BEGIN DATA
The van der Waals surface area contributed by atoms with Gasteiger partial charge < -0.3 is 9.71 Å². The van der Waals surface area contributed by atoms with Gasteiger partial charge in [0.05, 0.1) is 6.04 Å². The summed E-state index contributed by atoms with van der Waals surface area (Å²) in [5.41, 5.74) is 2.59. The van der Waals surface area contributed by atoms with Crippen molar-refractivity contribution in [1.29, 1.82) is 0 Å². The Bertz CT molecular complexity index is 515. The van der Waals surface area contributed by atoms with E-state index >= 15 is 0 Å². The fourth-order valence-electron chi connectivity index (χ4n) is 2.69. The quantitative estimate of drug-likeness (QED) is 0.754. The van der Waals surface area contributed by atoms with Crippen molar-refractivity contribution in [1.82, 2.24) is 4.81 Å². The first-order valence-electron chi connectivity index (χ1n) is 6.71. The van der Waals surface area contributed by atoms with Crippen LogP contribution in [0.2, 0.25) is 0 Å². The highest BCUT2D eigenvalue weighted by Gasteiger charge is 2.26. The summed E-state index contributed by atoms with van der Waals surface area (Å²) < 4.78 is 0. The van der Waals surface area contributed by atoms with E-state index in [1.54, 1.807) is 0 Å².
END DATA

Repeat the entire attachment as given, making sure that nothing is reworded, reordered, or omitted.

The van der Waals surface area contributed by atoms with Gasteiger partial charge < -0.3 is 9.71 Å². The van der Waals surface area contributed by atoms with Gasteiger partial charge in [0.05, 0.1) is 6.04 Å². The summed E-state index contributed by atoms with van der Waals surface area (Å²) in [5.41, 5.74) is 2.59. The van der Waals surface area contributed by atoms with Crippen molar-refractivity contribution in [1.29, 1.82) is 0 Å². The Bertz CT molecular complexity index is 515. The van der Waals surface area contributed by atoms with E-state index >= 15 is 0 Å². The fourth-order valence-electron chi connectivity index (χ4n) is 2.69. The quantitative estimate of drug-likeness (QED) is 0.754. The van der Waals surface area contributed by atoms with Crippen molar-refractivity contribution in [1.82, 2.24) is 4.81 Å². The first-order valence-electron chi connectivity index (χ1n) is 6.71. The van der Waals surface area contributed by atoms with Crippen LogP contribution in [0.2, 0.25) is 0 Å². The highest BCUT2D eigenvalue weighted by Gasteiger charge is 2.26. The summed E-state index contributed by atoms with van der Waals surface area (Å²) < 4.78 is 0. The van der Waals surface area contributed by atoms with E-state index in [1.54, 1.807) is 0 Å².